Millions of residents in Santiago were left high and quite literally dry in recent weeks by a series of water service cuts that some Chilean citizens groups and politicians are calling a wakeup call to the perils of privatization.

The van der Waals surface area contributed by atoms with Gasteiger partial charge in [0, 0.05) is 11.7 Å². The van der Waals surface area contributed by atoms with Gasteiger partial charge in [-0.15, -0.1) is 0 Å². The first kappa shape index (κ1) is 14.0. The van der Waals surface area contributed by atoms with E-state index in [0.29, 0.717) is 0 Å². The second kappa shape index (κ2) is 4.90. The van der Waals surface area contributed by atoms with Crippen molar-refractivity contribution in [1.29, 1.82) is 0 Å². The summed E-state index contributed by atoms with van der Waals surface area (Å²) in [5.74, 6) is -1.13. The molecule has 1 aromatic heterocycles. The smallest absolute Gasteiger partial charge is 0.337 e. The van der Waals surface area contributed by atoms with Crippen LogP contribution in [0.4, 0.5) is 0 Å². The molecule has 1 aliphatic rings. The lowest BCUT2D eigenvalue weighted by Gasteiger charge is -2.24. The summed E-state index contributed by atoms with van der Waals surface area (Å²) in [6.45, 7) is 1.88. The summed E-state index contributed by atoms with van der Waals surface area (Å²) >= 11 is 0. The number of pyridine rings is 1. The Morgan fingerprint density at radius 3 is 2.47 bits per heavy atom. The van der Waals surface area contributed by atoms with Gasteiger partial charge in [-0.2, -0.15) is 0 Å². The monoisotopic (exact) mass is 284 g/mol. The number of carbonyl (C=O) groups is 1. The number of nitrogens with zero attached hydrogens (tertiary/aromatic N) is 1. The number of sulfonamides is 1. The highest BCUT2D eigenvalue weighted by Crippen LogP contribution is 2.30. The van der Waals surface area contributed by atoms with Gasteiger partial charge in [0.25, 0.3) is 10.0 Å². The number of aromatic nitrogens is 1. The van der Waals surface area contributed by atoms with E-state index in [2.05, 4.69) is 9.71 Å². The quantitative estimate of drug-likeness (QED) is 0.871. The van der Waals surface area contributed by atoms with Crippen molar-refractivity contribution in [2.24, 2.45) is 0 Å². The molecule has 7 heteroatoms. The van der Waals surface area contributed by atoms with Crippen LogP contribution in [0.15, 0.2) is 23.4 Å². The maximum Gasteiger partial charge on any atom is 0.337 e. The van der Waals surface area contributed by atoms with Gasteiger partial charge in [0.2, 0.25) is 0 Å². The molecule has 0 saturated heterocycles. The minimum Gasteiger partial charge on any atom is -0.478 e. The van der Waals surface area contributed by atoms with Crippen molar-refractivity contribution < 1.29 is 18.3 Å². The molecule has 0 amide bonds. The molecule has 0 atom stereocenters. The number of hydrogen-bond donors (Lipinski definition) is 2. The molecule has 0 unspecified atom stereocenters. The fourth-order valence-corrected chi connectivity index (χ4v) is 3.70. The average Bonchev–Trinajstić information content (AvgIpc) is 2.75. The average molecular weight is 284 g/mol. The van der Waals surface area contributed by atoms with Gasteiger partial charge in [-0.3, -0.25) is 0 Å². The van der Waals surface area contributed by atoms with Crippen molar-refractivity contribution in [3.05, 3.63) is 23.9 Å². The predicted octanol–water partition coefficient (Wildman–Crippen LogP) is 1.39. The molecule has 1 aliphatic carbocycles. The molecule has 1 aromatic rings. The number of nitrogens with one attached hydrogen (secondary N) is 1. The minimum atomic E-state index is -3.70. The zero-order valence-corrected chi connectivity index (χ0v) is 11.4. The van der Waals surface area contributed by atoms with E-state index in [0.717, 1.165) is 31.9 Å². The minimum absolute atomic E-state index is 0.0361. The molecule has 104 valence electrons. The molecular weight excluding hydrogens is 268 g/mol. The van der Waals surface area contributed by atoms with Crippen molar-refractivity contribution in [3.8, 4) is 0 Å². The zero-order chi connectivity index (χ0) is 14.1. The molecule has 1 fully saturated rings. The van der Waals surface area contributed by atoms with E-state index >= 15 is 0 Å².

The first of the disruptions hit the Chilean capital between Jan. 21-22 after flooding from a heavy rainstorm flushed copious amounts of sediment into the Río Maipo, Santiago’s principal source of drinking water. The event forced Aguas Andinas, the city’s primary waterworks company, to temporarily shut three of its treatment plants and thus cut the water supply to an estimated 2 million residents. Complicating matters was the timing of the problem – at the height of the southern summer. Between December and March, daytime temperatures in Santiago regularly top 30˚C (86˚F). Read the rest of this entry ?